Survival Through Fitness
By Jeffrey Waters and PGA Master Professional, Jeff Waters
When Jeff Burley, the Adaptive Sports Manager for Salt Lake County Parks and Recreation, went looking for a golf course to introduce a new program using golf as a vehicle to teach leisure skills to military veterans suffering from a variety of emotional, physical, and intellectual challenges including histories of chemical dependency, he went no farther than Mick Riley Golf Course.
The golf course had already developed a large junior golf program providing clinics, camps, and leagues to junior golfers throughout the Salt Lake Valley. Recognizing a need to expand the award-winning county junior golf programs to non-traditional populations, Burley and I—in partnership with the National Alliance for Accessible Golf and its Golf: Accessible and Inclusive Networks (GAIN) program—conducted inclusive training for the contract teachers on the golf course staff. This led to the development of adaptive summer camps for juniors with mental, physical, and emotional disabilities, which also included Valley Mental Health’s Adolescent Residential Treatment & Education Center and its kids in treatment sports programs. These innovating programs have received widespread attention from disabled populations in the area with corresponding increases in participation.
Expanding To Include Veterans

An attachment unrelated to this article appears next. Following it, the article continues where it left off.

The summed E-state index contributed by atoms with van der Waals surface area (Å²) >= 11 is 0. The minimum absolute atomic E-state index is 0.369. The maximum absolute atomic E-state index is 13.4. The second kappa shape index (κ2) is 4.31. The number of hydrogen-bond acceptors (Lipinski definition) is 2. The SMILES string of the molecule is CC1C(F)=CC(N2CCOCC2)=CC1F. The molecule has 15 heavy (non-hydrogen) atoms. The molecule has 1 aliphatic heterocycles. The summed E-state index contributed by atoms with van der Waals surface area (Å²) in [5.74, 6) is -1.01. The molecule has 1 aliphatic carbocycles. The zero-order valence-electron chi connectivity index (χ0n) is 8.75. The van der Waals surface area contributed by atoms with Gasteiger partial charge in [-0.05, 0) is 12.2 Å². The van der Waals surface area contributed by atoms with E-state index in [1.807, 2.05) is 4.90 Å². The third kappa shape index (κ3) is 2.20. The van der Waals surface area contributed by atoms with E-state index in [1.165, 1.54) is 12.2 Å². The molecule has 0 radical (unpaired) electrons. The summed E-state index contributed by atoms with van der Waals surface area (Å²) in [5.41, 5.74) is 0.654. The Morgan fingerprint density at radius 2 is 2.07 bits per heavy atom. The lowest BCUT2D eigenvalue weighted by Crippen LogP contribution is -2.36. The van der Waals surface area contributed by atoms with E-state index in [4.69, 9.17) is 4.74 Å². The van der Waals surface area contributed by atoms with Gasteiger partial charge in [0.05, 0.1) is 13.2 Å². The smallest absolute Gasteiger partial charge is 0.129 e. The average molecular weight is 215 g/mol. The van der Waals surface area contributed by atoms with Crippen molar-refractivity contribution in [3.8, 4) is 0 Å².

Enter William R. Klinger, aka Doctor Bill, a recreation therapist at the Salt Lake Veterans Administration. Based on the success of the Junior Adaptive Golf Programs, Klinger, Burley, and I decided to offer a program to outpatients at the Veterans Hospital with histories of physical disabilities including chemical dependencies. The program’s goal was: “Recovery through recreation, which will improve the participant’s life skills and improve their lives.” The program was implemented in the spring of 2015 with a block of two-hour skill sessions spread over a month and a mini-tournament on Mick Riley’s executive course.
The results were sensational and an awe-inspiring success for all involved. Based on those results, the initial program was expanded from one five-week session to three five-week sessions with increased participation at each session. One of the patients went so far as to proclaim: “This golf program has saved my life.” As Klinger stated when the program started, “Structured time is not the problem for these veterans, free time is the problem. And golf will help solve that problem.”
I utilized two of my more experienced instructors to start up the initial program—retired Command Sergeant Major, Dan Gordon, who had completed a combat tour of duty in Iraq, and long-time county golf instructor, Jake Wanless. These instructors bonded immediately with the participants. Wanless, with 20 years of teaching experience, proclaimed, “Working with these wounded warriors is the single-most gratifying experience I have had working in the golf business.” Gordon, a decorated war veteran himself, called the program, “A godsend for these veterans. Golf has given them an opportunity to learn structure, rules, and social interaction with others with the same background and life experiences. This program has given them a chance to re-claim their lives.”
Jeffrey Waters is a PGA Master Professional for the Mick Riley Golf Course in Murray, Utah. Reach him at firstname.lastname@example.org.